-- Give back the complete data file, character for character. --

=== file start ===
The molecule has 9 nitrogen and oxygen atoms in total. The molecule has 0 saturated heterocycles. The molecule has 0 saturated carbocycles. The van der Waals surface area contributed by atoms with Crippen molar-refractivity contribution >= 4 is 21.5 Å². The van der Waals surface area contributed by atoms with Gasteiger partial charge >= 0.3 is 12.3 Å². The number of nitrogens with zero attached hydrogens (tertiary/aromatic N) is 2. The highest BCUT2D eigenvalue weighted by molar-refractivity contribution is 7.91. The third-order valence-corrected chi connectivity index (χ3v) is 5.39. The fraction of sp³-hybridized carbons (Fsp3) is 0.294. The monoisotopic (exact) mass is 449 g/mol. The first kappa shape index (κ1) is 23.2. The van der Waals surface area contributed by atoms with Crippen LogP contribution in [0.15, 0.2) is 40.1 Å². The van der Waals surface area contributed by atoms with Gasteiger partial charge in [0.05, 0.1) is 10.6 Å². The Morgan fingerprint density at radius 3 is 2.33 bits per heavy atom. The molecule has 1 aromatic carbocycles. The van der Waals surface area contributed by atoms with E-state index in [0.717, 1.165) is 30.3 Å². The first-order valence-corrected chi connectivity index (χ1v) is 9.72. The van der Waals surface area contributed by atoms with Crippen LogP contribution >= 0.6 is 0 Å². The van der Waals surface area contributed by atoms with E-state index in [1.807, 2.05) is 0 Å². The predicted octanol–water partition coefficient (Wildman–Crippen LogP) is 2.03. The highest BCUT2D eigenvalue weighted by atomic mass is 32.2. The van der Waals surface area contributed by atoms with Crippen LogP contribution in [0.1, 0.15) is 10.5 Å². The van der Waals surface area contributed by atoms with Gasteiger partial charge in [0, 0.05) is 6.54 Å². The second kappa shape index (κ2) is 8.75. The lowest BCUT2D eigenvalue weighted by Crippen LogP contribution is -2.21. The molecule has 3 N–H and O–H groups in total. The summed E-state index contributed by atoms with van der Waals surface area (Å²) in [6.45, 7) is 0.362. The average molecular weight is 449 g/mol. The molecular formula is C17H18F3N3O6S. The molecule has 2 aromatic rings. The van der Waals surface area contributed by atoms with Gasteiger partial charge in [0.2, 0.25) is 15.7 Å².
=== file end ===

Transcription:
The molecule has 9 nitrogen and oxygen atoms in total. The molecule has 0 saturated heterocycles. The molecule has 0 saturated carbocycles. The van der Waals surface area contributed by atoms with Crippen molar-refractivity contribution >= 4 is 21.5 Å². The van der Waals surface area contributed by atoms with Gasteiger partial charge >= 0.3 is 12.3 Å². The number of nitrogens with zero attached hydrogens (tertiary/aromatic N) is 2. The highest BCUT2D eigenvalue weighted by molar-refractivity contribution is 7.91. The third-order valence-corrected chi connectivity index (χ3v) is 5.39. The fraction of sp³-hybridized carbons (Fsp3) is 0.294. The monoisotopic (exact) mass is 449 g/mol. The first kappa shape index (κ1) is 23.2. The van der Waals surface area contributed by atoms with Crippen LogP contribution in [0.15, 0.2) is 40.1 Å². The van der Waals surface area contributed by atoms with Gasteiger partial charge in [0.05, 0.1) is 10.6 Å². The Morgan fingerprint density at radius 3 is 2.33 bits per heavy atom. The molecule has 1 aromatic carbocycles. The van der Waals surface area contributed by atoms with E-state index in [0.717, 1.165) is 30.3 Å². The first-order valence-corrected chi connectivity index (χ1v) is 9.72. The van der Waals surface area contributed by atoms with Crippen LogP contribution >= 0.6 is 0 Å². The van der Waals surface area contributed by atoms with E-state index in [1.807, 2.05) is 0 Å². The predicted octanol–water partition coefficient (Wildman–Crippen LogP) is 2.03. The highest BCUT2D eigenvalue weighted by atomic mass is 32.2. The van der Waals surface area contributed by atoms with Crippen LogP contribution in [0.1, 0.15) is 10.5 Å². The van der Waals surface area contributed by atoms with Gasteiger partial charge in [0, 0.05) is 6.54 Å². The second kappa shape index (κ2) is 8.75. The lowest BCUT2D eigenvalue weighted by Crippen LogP contribution is -2.21. The molecule has 3 N–H and O–H groups in total. The summed E-state index contributed by atoms with van der Waals surface area (Å²) in [6.45, 7) is 0.362. The average molecular weight is 449 g/mol. The molecular formula is C17H18F3N3O6S. The molecule has 2 aromatic rings. The van der Waals surface area contributed by atoms with Gasteiger partial charge in [0.2, 0.25) is 15.7 Å².